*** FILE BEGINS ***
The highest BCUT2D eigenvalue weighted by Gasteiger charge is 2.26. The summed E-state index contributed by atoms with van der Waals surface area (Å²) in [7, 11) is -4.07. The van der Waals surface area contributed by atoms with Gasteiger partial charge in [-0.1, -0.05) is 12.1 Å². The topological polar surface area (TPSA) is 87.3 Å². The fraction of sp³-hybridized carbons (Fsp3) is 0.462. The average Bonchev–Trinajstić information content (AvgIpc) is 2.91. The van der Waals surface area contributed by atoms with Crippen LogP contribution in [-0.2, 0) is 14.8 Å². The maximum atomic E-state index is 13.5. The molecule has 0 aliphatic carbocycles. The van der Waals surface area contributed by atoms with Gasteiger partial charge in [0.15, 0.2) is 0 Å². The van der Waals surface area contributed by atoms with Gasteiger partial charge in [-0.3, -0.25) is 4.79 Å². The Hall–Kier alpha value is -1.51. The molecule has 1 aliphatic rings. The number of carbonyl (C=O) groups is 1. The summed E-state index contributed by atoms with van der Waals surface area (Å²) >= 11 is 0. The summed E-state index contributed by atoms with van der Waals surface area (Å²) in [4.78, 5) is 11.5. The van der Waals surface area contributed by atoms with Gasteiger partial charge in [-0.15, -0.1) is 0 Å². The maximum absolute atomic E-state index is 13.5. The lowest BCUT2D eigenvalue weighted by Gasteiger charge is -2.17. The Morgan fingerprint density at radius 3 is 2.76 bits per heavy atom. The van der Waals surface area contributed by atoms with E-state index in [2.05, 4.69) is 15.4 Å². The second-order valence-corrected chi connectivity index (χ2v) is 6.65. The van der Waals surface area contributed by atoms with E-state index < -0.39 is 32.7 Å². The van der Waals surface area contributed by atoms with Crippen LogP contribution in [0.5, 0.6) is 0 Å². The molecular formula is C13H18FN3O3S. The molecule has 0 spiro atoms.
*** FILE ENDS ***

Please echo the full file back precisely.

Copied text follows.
The highest BCUT2D eigenvalue weighted by Gasteiger charge is 2.26. The summed E-state index contributed by atoms with van der Waals surface area (Å²) in [7, 11) is -4.07. The van der Waals surface area contributed by atoms with Gasteiger partial charge in [-0.1, -0.05) is 12.1 Å². The topological polar surface area (TPSA) is 87.3 Å². The fraction of sp³-hybridized carbons (Fsp3) is 0.462. The average Bonchev–Trinajstić information content (AvgIpc) is 2.91. The van der Waals surface area contributed by atoms with Crippen LogP contribution in [-0.2, 0) is 14.8 Å². The maximum atomic E-state index is 13.5. The molecule has 0 aliphatic carbocycles. The van der Waals surface area contributed by atoms with Gasteiger partial charge in [0.15, 0.2) is 0 Å². The van der Waals surface area contributed by atoms with Gasteiger partial charge in [-0.3, -0.25) is 4.79 Å². The Hall–Kier alpha value is -1.51. The molecule has 1 aliphatic rings. The number of carbonyl (C=O) groups is 1. The summed E-state index contributed by atoms with van der Waals surface area (Å²) >= 11 is 0. The summed E-state index contributed by atoms with van der Waals surface area (Å²) in [4.78, 5) is 11.5. The van der Waals surface area contributed by atoms with Gasteiger partial charge in [-0.15, -0.1) is 0 Å². The maximum absolute atomic E-state index is 13.5. The lowest BCUT2D eigenvalue weighted by Gasteiger charge is -2.17. The Morgan fingerprint density at radius 3 is 2.76 bits per heavy atom. The van der Waals surface area contributed by atoms with E-state index in [2.05, 4.69) is 15.4 Å². The second-order valence-corrected chi connectivity index (χ2v) is 6.65. The van der Waals surface area contributed by atoms with E-state index < -0.39 is 32.7 Å². The van der Waals surface area contributed by atoms with Crippen LogP contribution in [0.5, 0.6) is 0 Å². The molecular formula is C13H18FN3O3S. The molecule has 0 spiro atoms.